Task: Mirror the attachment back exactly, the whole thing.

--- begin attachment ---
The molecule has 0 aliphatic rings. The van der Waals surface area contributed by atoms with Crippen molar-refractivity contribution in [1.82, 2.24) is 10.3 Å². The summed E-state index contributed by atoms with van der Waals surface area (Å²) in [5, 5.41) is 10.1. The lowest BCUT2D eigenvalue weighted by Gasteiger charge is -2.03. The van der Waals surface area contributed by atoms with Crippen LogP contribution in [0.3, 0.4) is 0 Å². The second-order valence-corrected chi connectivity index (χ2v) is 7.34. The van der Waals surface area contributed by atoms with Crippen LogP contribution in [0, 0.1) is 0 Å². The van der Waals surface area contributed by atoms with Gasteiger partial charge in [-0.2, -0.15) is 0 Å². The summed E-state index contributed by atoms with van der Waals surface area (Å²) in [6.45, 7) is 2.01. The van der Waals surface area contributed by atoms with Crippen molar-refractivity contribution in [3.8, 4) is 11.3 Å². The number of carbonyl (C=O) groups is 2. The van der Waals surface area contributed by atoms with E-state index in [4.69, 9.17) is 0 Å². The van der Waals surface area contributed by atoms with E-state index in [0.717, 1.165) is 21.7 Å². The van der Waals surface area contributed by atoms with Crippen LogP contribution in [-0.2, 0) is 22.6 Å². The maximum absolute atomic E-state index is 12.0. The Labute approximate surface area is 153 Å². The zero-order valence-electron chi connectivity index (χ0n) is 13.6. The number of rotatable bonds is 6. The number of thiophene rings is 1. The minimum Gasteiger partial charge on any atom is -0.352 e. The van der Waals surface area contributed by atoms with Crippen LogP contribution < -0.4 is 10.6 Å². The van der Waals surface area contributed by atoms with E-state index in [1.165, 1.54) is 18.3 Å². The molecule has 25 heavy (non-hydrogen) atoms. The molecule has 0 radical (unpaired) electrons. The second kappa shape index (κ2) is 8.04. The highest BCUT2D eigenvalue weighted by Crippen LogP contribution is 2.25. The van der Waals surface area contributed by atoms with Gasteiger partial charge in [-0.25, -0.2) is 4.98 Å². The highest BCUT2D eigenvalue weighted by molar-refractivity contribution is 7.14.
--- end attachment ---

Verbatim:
The molecule has 0 aliphatic rings. The van der Waals surface area contributed by atoms with Crippen molar-refractivity contribution in [1.82, 2.24) is 10.3 Å². The summed E-state index contributed by atoms with van der Waals surface area (Å²) in [5, 5.41) is 10.1. The lowest BCUT2D eigenvalue weighted by Gasteiger charge is -2.03. The van der Waals surface area contributed by atoms with Crippen LogP contribution in [0.3, 0.4) is 0 Å². The second-order valence-corrected chi connectivity index (χ2v) is 7.34. The van der Waals surface area contributed by atoms with Crippen LogP contribution in [0, 0.1) is 0 Å². The van der Waals surface area contributed by atoms with Gasteiger partial charge in [-0.2, -0.15) is 0 Å². The summed E-state index contributed by atoms with van der Waals surface area (Å²) in [6.45, 7) is 2.01. The van der Waals surface area contributed by atoms with Crippen molar-refractivity contribution in [3.8, 4) is 11.3 Å². The number of carbonyl (C=O) groups is 2. The van der Waals surface area contributed by atoms with E-state index in [4.69, 9.17) is 0 Å². The van der Waals surface area contributed by atoms with E-state index in [0.717, 1.165) is 21.7 Å². The van der Waals surface area contributed by atoms with Crippen LogP contribution in [-0.2, 0) is 22.6 Å². The maximum absolute atomic E-state index is 12.0. The Labute approximate surface area is 153 Å². The zero-order valence-electron chi connectivity index (χ0n) is 13.6. The number of rotatable bonds is 6. The number of thiophene rings is 1. The minimum Gasteiger partial charge on any atom is -0.352 e. The van der Waals surface area contributed by atoms with Crippen LogP contribution < -0.4 is 10.6 Å². The van der Waals surface area contributed by atoms with E-state index in [1.165, 1.54) is 18.3 Å². The molecule has 25 heavy (non-hydrogen) atoms. The molecule has 0 radical (unpaired) electrons. The second kappa shape index (κ2) is 8.04. The highest BCUT2D eigenvalue weighted by Crippen LogP contribution is 2.25. The van der Waals surface area contributed by atoms with Gasteiger partial charge in [-0.25, -0.2) is 4.98 Å². The highest BCUT2D eigenvalue weighted by molar-refractivity contribution is 7.14.